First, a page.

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Wednesday, April 1, 2020  Spokane, Washington  Est. May 19, 1883
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News >  Spokane

Stuckart action referred to city’s ethics panel

Spokane City Council President Ben Stuckart is the subject of a possible ethics violation for leaking what city officials call a “highly confidential email regarding a pending matter of litigation.”

The matter was referred to the city’s Ethics Committee Thursday by City Attorney Nancy Isserlis, and Stuckart already has retained an attorney to represent him.

In her letter to the Ethics Committee, Isserlis said the matter “came to my attention inadvertently” when she was performing an investigation about an alleged city code violation at the request of Don Waller, president of Local 29, the city’s fire union.

During this investigation, she found an email Stuckart had forwarded to Waller written by Erin Jacobson, an attorney with the city. Jacobson’s email dealt with pending litigation against the city by the fire union regarding the mayor’s plan to create departments with a fire division. The mayor’s move would have allowed him to appoint people to positions instead of having them go through a civil service process leading to union-protected jobs.

Jacobson’s email was sent to the mayor and council members. The subject line read: “ATTORNEY-CLIENT PRIVILEGED Appeal Decision.”

“Within twenty minutes of receipt of Ms. Jacobson’s email, Council President Stuckart forwarded the email, in its entirety, to Mr. Waller at his personal email address,” Isserlis wrote in her referral. “I believe Mr. Stuckart was aware he was forwarding confidential information to the party opposing the City in pending litigation.”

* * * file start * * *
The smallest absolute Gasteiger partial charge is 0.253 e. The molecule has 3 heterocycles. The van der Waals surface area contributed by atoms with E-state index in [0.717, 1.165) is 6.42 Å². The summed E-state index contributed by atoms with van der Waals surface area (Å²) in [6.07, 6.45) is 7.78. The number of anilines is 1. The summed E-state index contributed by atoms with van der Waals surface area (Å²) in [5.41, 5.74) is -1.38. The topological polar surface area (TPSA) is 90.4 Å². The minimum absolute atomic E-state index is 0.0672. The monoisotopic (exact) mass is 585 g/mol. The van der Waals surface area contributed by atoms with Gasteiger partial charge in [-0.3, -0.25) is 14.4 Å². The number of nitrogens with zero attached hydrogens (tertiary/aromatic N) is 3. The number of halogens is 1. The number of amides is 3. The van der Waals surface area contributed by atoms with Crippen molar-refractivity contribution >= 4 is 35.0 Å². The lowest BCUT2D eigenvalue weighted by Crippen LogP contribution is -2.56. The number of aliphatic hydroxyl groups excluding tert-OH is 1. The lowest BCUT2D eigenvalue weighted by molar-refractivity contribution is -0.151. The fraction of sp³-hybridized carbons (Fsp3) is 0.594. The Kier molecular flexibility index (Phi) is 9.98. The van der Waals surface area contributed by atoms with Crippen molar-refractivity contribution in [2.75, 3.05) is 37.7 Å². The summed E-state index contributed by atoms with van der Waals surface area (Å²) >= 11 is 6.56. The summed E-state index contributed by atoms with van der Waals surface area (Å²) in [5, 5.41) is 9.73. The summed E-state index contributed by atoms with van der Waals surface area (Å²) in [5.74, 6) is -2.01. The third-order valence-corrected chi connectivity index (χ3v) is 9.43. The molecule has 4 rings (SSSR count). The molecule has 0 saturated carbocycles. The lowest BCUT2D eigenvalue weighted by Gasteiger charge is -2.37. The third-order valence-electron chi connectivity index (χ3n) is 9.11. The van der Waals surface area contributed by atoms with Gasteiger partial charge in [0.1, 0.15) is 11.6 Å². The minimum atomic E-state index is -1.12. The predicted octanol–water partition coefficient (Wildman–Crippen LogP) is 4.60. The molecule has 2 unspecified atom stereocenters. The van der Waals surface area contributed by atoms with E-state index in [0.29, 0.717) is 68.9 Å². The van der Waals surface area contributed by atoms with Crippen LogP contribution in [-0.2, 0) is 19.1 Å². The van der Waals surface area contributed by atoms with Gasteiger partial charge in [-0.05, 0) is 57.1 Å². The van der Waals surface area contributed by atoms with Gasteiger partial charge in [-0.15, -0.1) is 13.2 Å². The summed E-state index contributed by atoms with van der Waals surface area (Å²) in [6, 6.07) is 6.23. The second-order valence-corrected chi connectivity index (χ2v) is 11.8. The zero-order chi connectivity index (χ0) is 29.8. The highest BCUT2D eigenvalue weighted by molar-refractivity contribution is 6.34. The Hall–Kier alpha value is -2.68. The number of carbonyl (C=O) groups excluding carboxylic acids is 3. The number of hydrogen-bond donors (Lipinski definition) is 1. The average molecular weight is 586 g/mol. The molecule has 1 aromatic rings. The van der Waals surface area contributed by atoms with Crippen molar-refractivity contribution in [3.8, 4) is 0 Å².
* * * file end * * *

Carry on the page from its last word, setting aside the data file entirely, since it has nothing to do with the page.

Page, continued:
Stuckart said Friday he couldn’t give too many details because of attorney-client privileges, but said he knew he had acted inappropriately.

“I shouldn’t have done that. But nothing was affected by that,” he said, noting that Isserlis’ action “isn’t a complaint. It’s a referral.”

Mayor David Condon said he was focused on cutting the cost of government and creating a balanced budget, and part of that was working in good faith while negotiating with unions.

“You hope that everybody plays by the rules,” he said. “It’s disappointing to see that there may have been a breach on that.”

Stuckart’s attorney, Brian McClatchey, rejected the notion that Stuckart violated city law.

“At this stage, it’s not even a formal complaint,” he said. “Having seen what happened, I can tell you that I think there wasn’t any violation. Even if there was, it was such a small effect the commission has the authority to dismiss it.”

He said the email Stuckart forwarded contained no information that wasn’t already known.

“All of this was publicly known,” he said. “Go back and look at The Spokesman or the Inlander articles. The mayor and his spokespeople were saying these things anyway.”

Waller agreed.

“I don’t even remember it,” he said about the email. “It didn’t mean anything to us. We already knew the city was going to appeal it.”

Waller said he didn’t think Stuckart “did anything morally or ethically wrong.” He added, “I think it’s just trying to put a stain on somebody for other issues.”

Stuckart and McClatchey also suggested there was a double standard at the city’s legal department by pointing to the leak of the Spokane Police Guild union contract last year by Steve Salvatori, who resigned this year after his business moved to Texas. Salvatori shared parts of the contract with the Center for Justice and, McClatchey suggests, with the Inlander.

“Last year, Salvatori leaked the contract with the Police Guild,” Stuckart said. “Nothing happened there. There was no referral to the Ethics Committee.”

Salvatori said he didn’t know the particulars of Stuckart’s case and so would not comment on it.

“I shared some information I had gotten outside of executive session. It was a couple of pages of a draft that had no real economics in it,” he said. “No one ever accused me of leaking confidential information. … The administration wasn’t happy about it, but to be honest I wasn’t too happy with them.”

McClatchey said he and Stuckart are taking the matter seriously and hoped to deal with the “distraction” soon.

“Our next step is to talk to the commission on this informal referral,” he said, adding that he hopes to meet with Ethics Committee members next week, but said there was no official timeline for the matter.

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